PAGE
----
The LEA's chief education officer at one point told me she would contact the head teacher of the school and go through the budget line by line and that as a last resort she would threaten to remove all funding from the school unless it complied with
I felt she was deliberately trying to make trouble between me and the school when I genuinely believed it was the LEA at fault.
The school and LEA met several times and at various stages there were commitments to implement some of the hours stipulated by the Statement but any provision given was woefully inadequate and did not comply with their legal obligation.
Katie continued to deteriorate. She gouged her cuticles, scratched her face in her sleep and stole from her teachers and fellow pupils. Once we turned up at her school to find her climbing on a high wall in the playground with no supervision. One false step and she would have cracked open her head.
My strained relationship with the LEA's chief education officer deteriorated when she told me to stop threatening her. I had not done anything of the kind but had pointed out that her inaction had left me with no option but to go to the High Court.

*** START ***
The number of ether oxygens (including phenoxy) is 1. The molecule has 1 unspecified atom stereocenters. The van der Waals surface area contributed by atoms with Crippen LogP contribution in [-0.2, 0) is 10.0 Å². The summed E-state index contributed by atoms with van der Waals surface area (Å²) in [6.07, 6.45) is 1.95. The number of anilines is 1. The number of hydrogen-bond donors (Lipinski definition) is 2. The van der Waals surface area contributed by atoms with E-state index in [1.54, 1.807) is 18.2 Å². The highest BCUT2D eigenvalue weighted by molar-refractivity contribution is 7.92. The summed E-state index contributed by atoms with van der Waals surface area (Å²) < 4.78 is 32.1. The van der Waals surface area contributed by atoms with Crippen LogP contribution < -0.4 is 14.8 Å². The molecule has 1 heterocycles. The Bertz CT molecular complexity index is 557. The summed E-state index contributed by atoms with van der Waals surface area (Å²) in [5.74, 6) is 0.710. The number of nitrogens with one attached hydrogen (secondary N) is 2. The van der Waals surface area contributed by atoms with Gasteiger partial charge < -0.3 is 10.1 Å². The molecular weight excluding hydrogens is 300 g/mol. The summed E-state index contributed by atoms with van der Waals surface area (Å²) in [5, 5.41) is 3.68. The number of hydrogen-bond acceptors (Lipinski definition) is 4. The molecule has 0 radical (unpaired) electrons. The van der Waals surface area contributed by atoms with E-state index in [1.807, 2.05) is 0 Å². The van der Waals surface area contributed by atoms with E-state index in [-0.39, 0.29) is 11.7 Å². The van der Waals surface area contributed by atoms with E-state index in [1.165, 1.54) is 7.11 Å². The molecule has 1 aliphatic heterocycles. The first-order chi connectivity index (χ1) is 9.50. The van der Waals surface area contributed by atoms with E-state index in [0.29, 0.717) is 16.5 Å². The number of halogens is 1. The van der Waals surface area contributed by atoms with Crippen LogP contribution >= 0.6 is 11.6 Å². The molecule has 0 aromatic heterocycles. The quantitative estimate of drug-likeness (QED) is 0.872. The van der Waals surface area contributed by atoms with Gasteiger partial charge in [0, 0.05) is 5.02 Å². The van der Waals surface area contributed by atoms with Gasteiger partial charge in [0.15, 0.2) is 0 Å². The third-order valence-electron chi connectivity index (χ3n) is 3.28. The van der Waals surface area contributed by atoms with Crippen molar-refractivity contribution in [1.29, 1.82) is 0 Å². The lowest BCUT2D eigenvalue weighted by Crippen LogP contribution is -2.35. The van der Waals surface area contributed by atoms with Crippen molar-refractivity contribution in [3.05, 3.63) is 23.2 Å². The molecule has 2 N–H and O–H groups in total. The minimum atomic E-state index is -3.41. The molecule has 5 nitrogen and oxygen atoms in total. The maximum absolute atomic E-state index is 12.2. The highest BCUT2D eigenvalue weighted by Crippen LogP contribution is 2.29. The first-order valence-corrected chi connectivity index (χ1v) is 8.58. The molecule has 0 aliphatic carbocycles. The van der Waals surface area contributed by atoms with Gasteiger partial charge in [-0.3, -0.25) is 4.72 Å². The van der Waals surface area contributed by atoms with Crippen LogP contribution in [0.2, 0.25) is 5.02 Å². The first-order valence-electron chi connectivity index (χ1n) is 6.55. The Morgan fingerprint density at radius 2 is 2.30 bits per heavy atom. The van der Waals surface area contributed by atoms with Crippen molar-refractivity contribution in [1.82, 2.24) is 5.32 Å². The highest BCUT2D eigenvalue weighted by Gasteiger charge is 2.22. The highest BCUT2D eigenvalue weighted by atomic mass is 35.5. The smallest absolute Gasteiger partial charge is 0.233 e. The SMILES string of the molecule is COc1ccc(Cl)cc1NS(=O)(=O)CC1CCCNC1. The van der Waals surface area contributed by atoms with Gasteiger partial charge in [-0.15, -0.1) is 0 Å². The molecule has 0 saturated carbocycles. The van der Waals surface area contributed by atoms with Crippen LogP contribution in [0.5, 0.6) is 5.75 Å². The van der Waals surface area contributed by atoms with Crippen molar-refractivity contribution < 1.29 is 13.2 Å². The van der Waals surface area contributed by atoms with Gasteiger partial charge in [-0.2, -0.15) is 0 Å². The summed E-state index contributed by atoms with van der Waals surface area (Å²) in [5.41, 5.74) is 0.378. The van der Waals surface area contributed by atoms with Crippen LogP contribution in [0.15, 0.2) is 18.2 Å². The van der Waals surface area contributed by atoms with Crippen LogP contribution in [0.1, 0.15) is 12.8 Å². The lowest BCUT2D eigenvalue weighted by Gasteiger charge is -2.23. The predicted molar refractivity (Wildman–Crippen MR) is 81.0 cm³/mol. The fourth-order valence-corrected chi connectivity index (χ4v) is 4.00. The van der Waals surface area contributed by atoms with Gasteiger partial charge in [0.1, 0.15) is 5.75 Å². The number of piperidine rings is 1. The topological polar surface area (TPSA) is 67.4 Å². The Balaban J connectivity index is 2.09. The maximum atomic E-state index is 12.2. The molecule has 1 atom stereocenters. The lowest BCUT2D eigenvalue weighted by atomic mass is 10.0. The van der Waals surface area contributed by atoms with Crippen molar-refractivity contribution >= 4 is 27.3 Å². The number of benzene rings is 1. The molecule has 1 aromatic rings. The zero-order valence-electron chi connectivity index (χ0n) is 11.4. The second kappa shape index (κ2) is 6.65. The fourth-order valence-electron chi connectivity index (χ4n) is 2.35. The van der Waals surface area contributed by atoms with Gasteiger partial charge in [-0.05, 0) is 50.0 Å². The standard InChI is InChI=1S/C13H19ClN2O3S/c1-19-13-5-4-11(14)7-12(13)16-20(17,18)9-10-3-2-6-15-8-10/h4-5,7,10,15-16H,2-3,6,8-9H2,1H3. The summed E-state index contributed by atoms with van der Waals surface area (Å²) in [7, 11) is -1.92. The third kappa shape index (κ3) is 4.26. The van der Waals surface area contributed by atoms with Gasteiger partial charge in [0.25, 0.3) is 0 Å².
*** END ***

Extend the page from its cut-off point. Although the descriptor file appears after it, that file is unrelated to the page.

I hired a specialist City-based firm of solicitors who got the ball rolling for a judicial review at the High Court with the LEA named as the defendant. Inclusion of the school in the action as well would have been a last resort and was something we wanted to avoid at all cost because we needed it on-side. I was exhausted, emotional, frightened for my daughter's future and outraged at an education system that seemed to put finance before the welfare of genuinely needy children. To me, it was a clear-cut case that Katie could get help and swim or be denied it and drown.
The intervention of solicitors got things moving. This June, the school sent a letter confirming Katie would receive all but about an hour of the provision specified in the Statement. It undertook to try to cover break times and put in the remaining support if and when it received extra funding.
The LEA notified the High Court just before our application for a judicial review was received so the application was denied. But that did not matter. The intervention of solicitors had done the trick and galvanised the school, under pressure from the LEA, to implement the Statement from the new school year.
When I picked Katie up from school on the first day of the new school year she ran out of the classroom and threw her arms around me in the most glorious hug, her face beaming. I found myself wondering about all the other children affected by the funding crisis who had no one to champion them. But at least I won for Katie and that would do me just fine.
Jason Andrews is a pseudonym. His daughter's name has been changed to protect her identityReuse content